Author Archives: Dominic

Ever wonder what you might do after your PhD?

Vicky was a PhD student at the School of Nursing and Midwifery nearly two years ago and has kindly written a blog piece for us, telling us a little bit about what her life has been like post – PhD…

Following a BSc and MSc in psychology, I completed my PhD at Cardiff University in the department of Nursing and Midwifery in 2010. My research focused in the area of health psychology and addressed psychosocial predictors of PTSD, anxiety and depression in first admission acute coronary syndrome (ACS) patients. This research involved developing a cardiac specific threat and coping questionnaire and working hands on, in a hospital environment, with acute cardiac patients. I discovered through out this research that the part of the PhD I found particularly rewarding was working within a clinical environment and having face-to-face contact with patients. This confirmed my long-term goal to pursue a career in clinical psychology.

Life can sometimes feel as if it is on hold towards the end of your PhD but I have found that it soon picks up pace after hand in! Following completion of my viva in early 2011, I married my then boyfriend of four years James. We decided to take an extended honeymoon by travelling to New Zealand for a year in order to work and explore. We settled in the Northland of New Zealand and I worked as part of nation wide research team for Otago University. This research was a Multi-level Intervention for Suicide Prevention (MISP) project. I worked as the northland representative looking at the efficacy of a series of intervention upon ED presentations for suicide, suicide ideation and self-harm. 

As this research contract draws to a close, my husband and I are currently in the process of applying for residency in New Zealand so that we have the option to stay a bit longer and I am applying for clinical psychology training both in the UK and in Wellington, NZ. Coming to the end of a PhD was a scary transition in to ‘real life’ but the gap left in my life by the PhD was soon be filled with numerous other opportunities and I look back fondly on my student days.


How did I end up doing a PhD?

I became a nurse relatively late in life. I had spent sixteen years in local government and it looked like I was going to spend another sixteen (and more) when I had my epiphany. I didn’t want to spend the rest of my life working for the council. I wanted to be a nurse. I was lucky enough to find myself at a point in my life where I could take a chance on a new career move and so I made the break and handed in my notice. It was as terrifying as it was exhilarating!

I managed to get a job in a local nursing home as a carer and I also started work on my application to UCAS for the nursing degree course. I was eventually offered a place by Swansea University and set off to Singleton to make my fortune. What has happened since has been the most incredible journey for me. I have seen a world that I didn’t even know existed, the highs coming as thick and fast as the lows to start with. I will never forget my first shift as long as I live. Scary stuff!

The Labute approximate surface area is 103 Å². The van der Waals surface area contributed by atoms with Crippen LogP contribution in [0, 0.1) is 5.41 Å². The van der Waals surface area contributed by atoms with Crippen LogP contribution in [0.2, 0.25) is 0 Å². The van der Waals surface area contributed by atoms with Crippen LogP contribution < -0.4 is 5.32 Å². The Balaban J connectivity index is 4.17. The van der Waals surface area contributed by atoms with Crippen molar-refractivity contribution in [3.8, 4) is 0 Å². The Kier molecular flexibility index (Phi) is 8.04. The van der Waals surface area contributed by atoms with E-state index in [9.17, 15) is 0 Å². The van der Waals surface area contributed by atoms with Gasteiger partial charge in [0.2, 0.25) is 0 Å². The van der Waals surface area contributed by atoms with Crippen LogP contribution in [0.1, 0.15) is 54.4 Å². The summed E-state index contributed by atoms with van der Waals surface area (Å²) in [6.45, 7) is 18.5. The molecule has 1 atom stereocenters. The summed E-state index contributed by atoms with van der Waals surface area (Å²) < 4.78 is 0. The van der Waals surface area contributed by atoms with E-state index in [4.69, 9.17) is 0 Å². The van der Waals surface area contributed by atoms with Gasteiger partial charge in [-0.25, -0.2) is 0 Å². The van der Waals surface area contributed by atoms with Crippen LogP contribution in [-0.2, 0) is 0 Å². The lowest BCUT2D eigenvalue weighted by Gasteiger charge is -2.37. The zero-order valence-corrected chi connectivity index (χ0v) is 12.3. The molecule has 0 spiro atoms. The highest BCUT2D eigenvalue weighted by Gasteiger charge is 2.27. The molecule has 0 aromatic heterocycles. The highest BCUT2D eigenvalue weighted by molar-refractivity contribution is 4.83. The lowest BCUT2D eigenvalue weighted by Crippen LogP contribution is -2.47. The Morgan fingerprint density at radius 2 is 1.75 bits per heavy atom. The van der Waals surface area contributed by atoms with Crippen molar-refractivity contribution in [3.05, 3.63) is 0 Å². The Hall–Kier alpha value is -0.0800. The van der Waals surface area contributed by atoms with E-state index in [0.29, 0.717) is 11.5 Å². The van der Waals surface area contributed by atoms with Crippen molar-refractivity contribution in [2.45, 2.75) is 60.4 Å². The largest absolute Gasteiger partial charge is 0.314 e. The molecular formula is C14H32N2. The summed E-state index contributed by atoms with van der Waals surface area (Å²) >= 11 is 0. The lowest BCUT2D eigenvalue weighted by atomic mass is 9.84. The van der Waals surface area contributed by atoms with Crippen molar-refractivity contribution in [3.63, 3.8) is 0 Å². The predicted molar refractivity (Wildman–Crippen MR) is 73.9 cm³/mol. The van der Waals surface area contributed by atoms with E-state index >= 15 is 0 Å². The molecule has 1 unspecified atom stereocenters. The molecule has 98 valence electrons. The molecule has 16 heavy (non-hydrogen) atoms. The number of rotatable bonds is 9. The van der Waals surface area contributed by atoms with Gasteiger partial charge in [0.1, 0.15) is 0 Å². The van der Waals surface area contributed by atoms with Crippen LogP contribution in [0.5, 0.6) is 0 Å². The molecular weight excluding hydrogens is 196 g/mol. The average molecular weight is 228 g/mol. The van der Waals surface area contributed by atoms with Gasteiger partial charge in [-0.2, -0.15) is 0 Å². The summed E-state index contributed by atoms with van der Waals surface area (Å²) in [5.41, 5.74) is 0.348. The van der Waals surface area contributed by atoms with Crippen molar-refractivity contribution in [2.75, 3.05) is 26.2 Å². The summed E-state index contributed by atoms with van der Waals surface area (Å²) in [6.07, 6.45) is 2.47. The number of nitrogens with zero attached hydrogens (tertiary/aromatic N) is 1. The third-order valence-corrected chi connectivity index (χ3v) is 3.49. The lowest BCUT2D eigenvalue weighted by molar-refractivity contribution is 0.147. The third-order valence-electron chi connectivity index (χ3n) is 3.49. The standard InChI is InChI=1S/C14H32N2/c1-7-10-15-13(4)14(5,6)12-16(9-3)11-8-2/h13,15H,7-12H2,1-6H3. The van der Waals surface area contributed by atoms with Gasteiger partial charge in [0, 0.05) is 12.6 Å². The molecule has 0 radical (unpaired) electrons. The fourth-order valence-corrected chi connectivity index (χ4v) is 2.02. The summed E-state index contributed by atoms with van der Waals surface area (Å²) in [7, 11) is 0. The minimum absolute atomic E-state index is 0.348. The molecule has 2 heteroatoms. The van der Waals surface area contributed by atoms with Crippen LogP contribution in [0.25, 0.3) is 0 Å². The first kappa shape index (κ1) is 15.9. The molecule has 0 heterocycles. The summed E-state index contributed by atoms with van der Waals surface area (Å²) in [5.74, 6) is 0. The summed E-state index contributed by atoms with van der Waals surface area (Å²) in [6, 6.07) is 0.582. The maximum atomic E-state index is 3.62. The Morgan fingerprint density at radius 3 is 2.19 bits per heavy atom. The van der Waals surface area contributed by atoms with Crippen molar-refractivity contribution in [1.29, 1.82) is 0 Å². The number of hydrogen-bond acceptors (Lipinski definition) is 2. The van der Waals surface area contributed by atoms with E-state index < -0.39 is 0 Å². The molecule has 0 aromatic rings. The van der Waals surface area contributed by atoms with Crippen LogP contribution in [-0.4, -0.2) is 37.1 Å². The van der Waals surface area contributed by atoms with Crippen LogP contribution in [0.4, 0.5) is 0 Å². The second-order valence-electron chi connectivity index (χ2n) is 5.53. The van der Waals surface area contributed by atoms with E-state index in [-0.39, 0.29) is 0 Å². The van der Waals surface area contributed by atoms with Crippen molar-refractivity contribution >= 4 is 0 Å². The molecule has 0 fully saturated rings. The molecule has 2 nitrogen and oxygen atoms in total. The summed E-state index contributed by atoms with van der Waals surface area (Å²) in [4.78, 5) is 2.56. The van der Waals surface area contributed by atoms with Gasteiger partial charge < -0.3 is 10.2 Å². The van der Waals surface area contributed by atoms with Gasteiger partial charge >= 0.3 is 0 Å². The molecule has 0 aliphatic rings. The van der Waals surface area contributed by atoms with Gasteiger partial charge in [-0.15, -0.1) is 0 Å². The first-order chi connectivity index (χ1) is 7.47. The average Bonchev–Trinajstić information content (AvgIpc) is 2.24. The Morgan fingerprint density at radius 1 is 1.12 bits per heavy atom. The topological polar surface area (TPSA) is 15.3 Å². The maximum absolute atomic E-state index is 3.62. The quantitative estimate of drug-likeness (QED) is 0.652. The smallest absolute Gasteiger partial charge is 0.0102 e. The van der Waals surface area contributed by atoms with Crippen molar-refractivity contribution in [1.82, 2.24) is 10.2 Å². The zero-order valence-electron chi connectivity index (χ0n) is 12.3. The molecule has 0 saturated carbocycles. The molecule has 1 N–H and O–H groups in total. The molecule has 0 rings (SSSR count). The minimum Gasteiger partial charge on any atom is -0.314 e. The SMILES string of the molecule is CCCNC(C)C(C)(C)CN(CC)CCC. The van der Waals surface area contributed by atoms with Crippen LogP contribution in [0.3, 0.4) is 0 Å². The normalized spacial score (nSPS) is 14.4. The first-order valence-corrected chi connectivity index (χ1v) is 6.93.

I absolutely loved my training – it was a struggle to start, I will admit. The first year of university was a real challenge – I’d not been in a classroom for over ten years. But once I began to understand what was expected of me in the classroom (and how to write an essay), it became easier(ish). The learning opportunities I had as a student nurse on placement were incredible – so much going on, so many things to get involved in. I spent time in theatres, rehabilitation, orthopaedics, community nursing and much more. That was a chance in a lifetime experience which I like to think I grabbed with both hands. Yes, it wasn’t always smooth sailing and being a student nurse was not always an easy role for me, but the way the course was structured meant that there was always an end in sight if things were a little tough. I learned to take what I could from these experiences, good and bad, and move on a little older and a little wiser (hopefully).

I came to work in Cardiff when I qualified and when I think about my first staff nurse post I still get a warm glow. (However, the cynic in me likes to remind me that perhaps is wasn’t always warm and fuzzy.) As much as I was enjoying my new career, I had also been bitten by the learning bug. I stayed on at Swansea University, studying public health and partnerships in care, while nursing in Cardiff. As that course was coming to an end, I found myself thinking what could I do next?

I was advised me to speak to the PhD programme director at Swansea University and we discussed out my areas of interest and what research ideas I might have. We found that we shared some common research interests and he agreed to act as my supervisor, helping me to prepare a research proposal and make funding applications. The best advice I could give to anyone trying to secure funding for a PhD is to persevere and believe in yourself. It is highly competitive and I experienced setbacks and rejections, but I was determined to get there. That my supervisor had confidence in me (and was experienced in funding applications!) was also a great help. I was awarded a NISCHR Studentship in 2011. A real bonus was that securing this studentship meant that I was able to study my own research topic – patient involvement in safer surgery initiatives.

I started my PhD in Swansea University April 2011 and transferred to Cardiff University SONMS in October 2011. I will be handing in my Big Book in March 2014. If everything goes to plan.

I have to pinch myself sometimes that I have been able to do so much in the last few years. I was hopeful that nursing would present me with some opportunities, but I never thought it would lead to me doing a PhD.